Olympics: History

Essay by SP_10University, Bachelor'sA-, June 2004

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The most important thing at the Olympic Games is not to win, but to take part, just as the important thing about life is not to conquer but to struggle well. The words spoken by Pierre de Coubertin, father of the Modern Summer Olympic Games. Baron Pierre de Coubertin may have intended for the new Olympic Games 'to be a period of concord in which all differences of status, religion, politics and race would be forgotten' but unfortunately as the Games have progressed, so too have the political overtones associated with them.

Baron Pierre de Coubertin, by reviving the ancient Olympic Games hoped that competition in sports would 'lead to a new international friendship and better cooperation amongst the nations, whilst also allowing athletes to be exposed to different values than those of their own.' It is with misfortune that the Olympic Games have taken an unexpected turn and are used time and time again as another measurement for the ultimate victory, the ultimate dominance, the ultimate triumph on the world stage.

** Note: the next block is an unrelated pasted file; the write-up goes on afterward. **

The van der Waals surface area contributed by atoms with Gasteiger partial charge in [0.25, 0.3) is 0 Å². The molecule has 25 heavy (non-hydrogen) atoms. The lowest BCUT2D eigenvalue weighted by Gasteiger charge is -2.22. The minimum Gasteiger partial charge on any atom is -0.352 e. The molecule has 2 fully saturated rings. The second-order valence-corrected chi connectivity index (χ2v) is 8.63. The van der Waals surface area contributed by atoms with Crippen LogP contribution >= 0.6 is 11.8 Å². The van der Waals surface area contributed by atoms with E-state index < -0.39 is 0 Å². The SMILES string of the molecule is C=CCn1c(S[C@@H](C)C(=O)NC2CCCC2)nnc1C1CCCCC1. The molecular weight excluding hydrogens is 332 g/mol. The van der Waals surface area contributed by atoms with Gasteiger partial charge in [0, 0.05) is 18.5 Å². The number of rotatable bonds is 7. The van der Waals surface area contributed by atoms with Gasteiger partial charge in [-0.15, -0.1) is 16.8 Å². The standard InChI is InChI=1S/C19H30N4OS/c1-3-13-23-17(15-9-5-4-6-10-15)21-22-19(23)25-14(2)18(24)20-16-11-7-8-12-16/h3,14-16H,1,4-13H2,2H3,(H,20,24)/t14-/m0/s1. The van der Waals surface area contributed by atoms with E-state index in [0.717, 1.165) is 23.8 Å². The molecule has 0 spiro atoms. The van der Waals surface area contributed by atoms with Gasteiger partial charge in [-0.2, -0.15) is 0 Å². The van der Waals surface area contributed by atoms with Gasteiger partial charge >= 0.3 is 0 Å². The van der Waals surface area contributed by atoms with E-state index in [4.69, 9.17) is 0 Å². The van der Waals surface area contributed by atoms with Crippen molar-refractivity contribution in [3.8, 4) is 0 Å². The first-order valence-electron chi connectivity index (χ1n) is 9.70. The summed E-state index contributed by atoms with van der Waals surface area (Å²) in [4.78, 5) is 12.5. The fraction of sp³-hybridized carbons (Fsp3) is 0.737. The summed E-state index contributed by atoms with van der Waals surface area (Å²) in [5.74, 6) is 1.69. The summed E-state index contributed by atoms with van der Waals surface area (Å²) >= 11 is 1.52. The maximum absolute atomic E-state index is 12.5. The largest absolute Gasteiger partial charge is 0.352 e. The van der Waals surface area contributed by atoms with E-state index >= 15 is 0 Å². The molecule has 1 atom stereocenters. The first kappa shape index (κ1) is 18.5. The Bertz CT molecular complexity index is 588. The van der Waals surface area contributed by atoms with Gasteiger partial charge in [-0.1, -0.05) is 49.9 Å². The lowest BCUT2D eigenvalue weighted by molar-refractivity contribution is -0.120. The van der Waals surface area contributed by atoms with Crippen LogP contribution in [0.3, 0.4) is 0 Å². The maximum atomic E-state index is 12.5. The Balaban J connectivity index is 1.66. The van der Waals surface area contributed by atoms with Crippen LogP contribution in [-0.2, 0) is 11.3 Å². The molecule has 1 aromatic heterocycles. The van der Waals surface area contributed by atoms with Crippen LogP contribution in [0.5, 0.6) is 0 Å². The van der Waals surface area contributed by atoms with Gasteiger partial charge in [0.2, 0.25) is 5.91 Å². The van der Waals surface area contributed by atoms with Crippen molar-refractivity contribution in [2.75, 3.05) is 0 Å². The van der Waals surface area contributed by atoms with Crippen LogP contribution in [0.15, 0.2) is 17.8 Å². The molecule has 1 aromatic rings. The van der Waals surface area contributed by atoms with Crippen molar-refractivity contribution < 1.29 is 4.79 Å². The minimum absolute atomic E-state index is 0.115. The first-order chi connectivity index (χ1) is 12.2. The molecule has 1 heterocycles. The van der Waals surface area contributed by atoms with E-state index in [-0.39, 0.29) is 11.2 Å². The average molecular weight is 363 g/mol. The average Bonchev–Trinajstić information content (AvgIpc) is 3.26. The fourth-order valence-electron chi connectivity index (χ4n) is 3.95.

In the commotion of the promotion of the Olympic Games, it is often forgotten that the original principles of the games included that individuals were to be contested against one another, and that countries played no part. In fact, in the first Olympiads, there were no formal teams of nations, rather an assortment of individuals who came to Athens on their own expense for their own purposes.

As the Olympic Games progressed, it became more and more apparent for participating nations that it was an excellent opportunity to promote their country. Perhaps it has something to do with the fact that the Olympic Games is relayed to countries all over the world, exposing it onto a world audience. Even before technological advances of television, the Olympic Games...